The University of Alaska is taking a number of preventive measures amid COVID-19 concerns, including moving students out of residence halls, extending spring break, moving classes to distance delivery and canceling large events.
UA President Jim Johnsen advocated for the approach, emphasizing prevention over reaction in a Thursday press conference.
Effective Monday, the university is extending spring break an additional week to give faculty time to prepare and make the transition from face-to-face classes to alternative delivery methods for most courses beginning March 23, according to Johnsen.
“As I indicated earlier, the chancellors may make exceptions if they can ensure social distance for certain courses that really require that face to face: certain lab courses, certain clinical experiences for nursing students, for example,” Johnsen said, “and there are other hands on type courses across the system, but again, personal safety measures are paramount whenever these few exceptions will be made.”
At UAF specific classes, wherein students have to work hands on with machinery or in labs, will be asked to develop plans so that social distancing can be accomplished, according to Chancellor Dan White, who added that the same goes for research, including the care of animals the university cares for.
“So we will continue to do that, but for those things that require that hands on activity, we’ll have special social distancing requirements in plans developed by instructors to ensure safety,” White said.
All gatherings or events of more than 25 people are now canceled through March 31.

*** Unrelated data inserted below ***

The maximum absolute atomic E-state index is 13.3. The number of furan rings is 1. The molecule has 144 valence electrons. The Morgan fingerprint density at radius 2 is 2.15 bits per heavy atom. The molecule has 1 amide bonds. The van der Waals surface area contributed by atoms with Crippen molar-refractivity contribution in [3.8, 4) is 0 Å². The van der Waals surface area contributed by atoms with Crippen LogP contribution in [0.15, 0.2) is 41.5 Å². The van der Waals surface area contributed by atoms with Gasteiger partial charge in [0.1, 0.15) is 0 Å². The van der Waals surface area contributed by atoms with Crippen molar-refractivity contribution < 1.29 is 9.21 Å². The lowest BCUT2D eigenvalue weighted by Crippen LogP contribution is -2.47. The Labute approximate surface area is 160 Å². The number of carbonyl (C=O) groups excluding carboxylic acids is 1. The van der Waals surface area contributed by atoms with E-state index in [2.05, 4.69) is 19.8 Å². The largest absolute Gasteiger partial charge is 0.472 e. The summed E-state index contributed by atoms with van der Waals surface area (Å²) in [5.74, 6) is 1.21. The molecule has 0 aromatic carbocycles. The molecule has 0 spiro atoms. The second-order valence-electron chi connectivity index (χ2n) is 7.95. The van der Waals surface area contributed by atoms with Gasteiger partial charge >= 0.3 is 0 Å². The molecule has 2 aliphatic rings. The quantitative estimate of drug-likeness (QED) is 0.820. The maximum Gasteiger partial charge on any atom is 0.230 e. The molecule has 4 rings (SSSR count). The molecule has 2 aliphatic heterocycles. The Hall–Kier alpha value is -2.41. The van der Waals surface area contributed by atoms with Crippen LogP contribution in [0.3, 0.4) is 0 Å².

Whether or not commencement will take place remains to be determined, according to Johnsen.
“We’re going to wait and see how things develop. Obviously we want very, very much to celebrate and recognize the accomplishments of our students at commencement, but we are not going to do that and endanger the safety of our students, our faculty, our employees and the community,” he said. “So that’s on hold for now.”
While events larger than 25 individuals are being canceled in person, White noted a number of forums are still being held next week specific to expedited academic review.
“They’re being canceled in their in-person form,” White said, “but they already were planned to be web-streamed and available over the internet and telephone and so before you look to see if something is or assume that something is outright canceled, check to see if it’s going to be held by video or by phone as we expect many of our things, including classes to go forward in that way — and we will also keep communicating.”
Students are asked to leave on-campus residence halls by Tuesday.
“We are asking students who are living in residence halls to either stay at their permanent residences if they have traveled there for spring break or to make plans to return to their permanent or alternative residences by March 17,” Johnsen said. “We understand that students need temporary access to residence halls in order to retain personal items, study materials and the like, so we will certainly accommodate that, but it will only be an exception where students are going to be permitted to remain in their residence on our campuses.”
Exceptions noted by Johnsen included international students and students from rural communities.
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